A pair of essays on Soviet sovereignty and the afterlife of Lenin
Bodies of Lenin: The Hidden Science of Communist Sovereignty
by Alexei Yurchak
During discussions a few years ago in the Duma about the fate of Lenin’s body, which is displayed in the Lenin Mausoleum on Red Square, Vladimir Medinsky, then a Duma deputy (and now Russia’s minister of culture), suggested that it was time to take this body out of the mausoleum and bury it in the ground. “Do not fool yourselves,” he explained, “with the illusion that what is lying in the mausoleum is Lenin. What’s left there is only 10 percent of his body.” The respected political weekly Vlast’ decided to check this figure. During the autopsy in January 1924, wrote the weekly, Lenin’s brain and organs had been removed. When Lenin was embalmed, his internal liquids were replaced with embalming fluids. Since organs constitute about 17 percent of human body mass, and liquids about 60 percent, Lenin’s body had lost 77 percent of its original matter. Therefore, concluded the weekly, the Duma deputy had gotten it wrong: what is lying in the mausoleum is 23 percent of Lenin’s body, not 10 percent as Medinsky had suggested. Continue reading …
In this essay, Alexei Yurchak analyzes the project of maintaining the body of V. I. Lenin in the Lenin Mausoleum in Moscow for the past ninety years. It focuses on the materiality of this particular body, the unique biological science that developed around the project, and the peculiar political role this body has performed.
ALEXEI YURCHAK is Associate Professor in the Department of Anthropology at the University of California, Berkeley. He is the author of Everything Was Forever, Until It Was No More: The Last Soviet Generation (Princeton, 2006) and is working on the political history of Lenin’s and other communist bodies and the science that developed around the projects of their preservation.
Snow White and the Enchanted Palace: A Reading of Lenin’s Architectural Cult
by Jonathan Brooks Platt
In 1965 the architect Konstantin Mel′nikov wrote a short memoir of his work on the Lenin Mausoleum, revealing a folkloric source for his 1924 design of the original sarcophagus. Mel′nikov describes his pyramidal glass construction as “a crystal with a radiant play of interior ambient light, suggesting the fairy tale of the sleeping princess.” The reference conflates two literary folk tales: Vasily Zhukovsky’s “Tale of the Sleeping Princess,” a reworking of Charles Perrault’s “Sleeping Beauty,” and Alexander Pushkin’s “Tale of the Dead Princess and the Seven Heroes,” based on the Grimm brothers’ “Snow White.” Mel′nikov likens the embalmed V. I. Lenin to Zhukovsky’s sleeping princess, but his crystal coffin more directly refers to Pushkin’s dead one. Pushkin also likens death to sleep in his tale. Before being placed in the coffin, the princess “lay so fresh, so quiet, / As if under the wing of sleep, / That she seemed only just not to breathe,” and in the end she rises from the coffin with the cry: “Oh, how long I slept!” Applied to Lenin, this image is remarkably potent. Not only does Mel′nikov suggest the dead leader might be resurrected; he feminizes him as the bride of some future hero. Who will come to smash the coffin, awaken the princess, and live happily ever after? Continue reading …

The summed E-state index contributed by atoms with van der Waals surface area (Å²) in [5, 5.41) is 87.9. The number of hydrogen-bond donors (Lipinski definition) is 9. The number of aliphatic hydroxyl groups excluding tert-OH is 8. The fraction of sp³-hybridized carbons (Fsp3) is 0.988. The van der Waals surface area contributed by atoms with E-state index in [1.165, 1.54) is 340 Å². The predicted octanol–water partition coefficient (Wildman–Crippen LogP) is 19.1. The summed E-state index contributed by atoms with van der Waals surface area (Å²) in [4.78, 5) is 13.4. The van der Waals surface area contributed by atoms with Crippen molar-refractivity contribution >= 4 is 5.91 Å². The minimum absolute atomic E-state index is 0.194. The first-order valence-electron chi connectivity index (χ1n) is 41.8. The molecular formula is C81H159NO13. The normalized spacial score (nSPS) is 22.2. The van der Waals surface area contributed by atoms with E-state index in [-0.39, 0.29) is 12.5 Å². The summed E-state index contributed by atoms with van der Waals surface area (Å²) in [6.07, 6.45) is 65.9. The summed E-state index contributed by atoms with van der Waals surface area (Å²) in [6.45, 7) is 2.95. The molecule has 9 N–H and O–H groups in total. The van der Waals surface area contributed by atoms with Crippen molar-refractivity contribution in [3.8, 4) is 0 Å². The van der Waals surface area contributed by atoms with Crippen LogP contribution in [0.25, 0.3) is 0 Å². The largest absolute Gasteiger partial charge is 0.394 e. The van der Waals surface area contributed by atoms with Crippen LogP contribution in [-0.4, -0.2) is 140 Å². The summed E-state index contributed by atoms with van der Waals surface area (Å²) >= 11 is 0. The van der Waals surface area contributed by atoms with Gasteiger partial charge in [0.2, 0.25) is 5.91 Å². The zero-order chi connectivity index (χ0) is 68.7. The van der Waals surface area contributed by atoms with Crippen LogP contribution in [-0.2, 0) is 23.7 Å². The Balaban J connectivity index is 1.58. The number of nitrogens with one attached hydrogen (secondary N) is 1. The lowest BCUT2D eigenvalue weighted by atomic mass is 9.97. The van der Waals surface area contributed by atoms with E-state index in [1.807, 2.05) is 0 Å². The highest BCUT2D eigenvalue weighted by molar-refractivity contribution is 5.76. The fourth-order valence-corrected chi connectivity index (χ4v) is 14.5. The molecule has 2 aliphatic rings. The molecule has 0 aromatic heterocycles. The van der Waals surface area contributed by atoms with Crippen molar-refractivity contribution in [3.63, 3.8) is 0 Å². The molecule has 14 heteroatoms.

Jonathan Platt’s essay offers a chronotopic reading of V. I. Lenin’s architectural cult and its relation to Soviet sovereignty in the postrevolutionary period, as reflected in the discourse and plans surrounding the Lenin Mausoleum and the Palace of Soviets in Moscow. Central contexts include Andrei Platonov’s novella The Foundation Pit and Russian versions of the “Snow White” tale.
JONATHAN BROOKS PLATT is Assistant Professor of Slavic Languages and Literatures at the University of Pittsburgh. He works on Russian and Soviet literature and culture with special interests in the late romantic, Stalinist, and contemporary periods.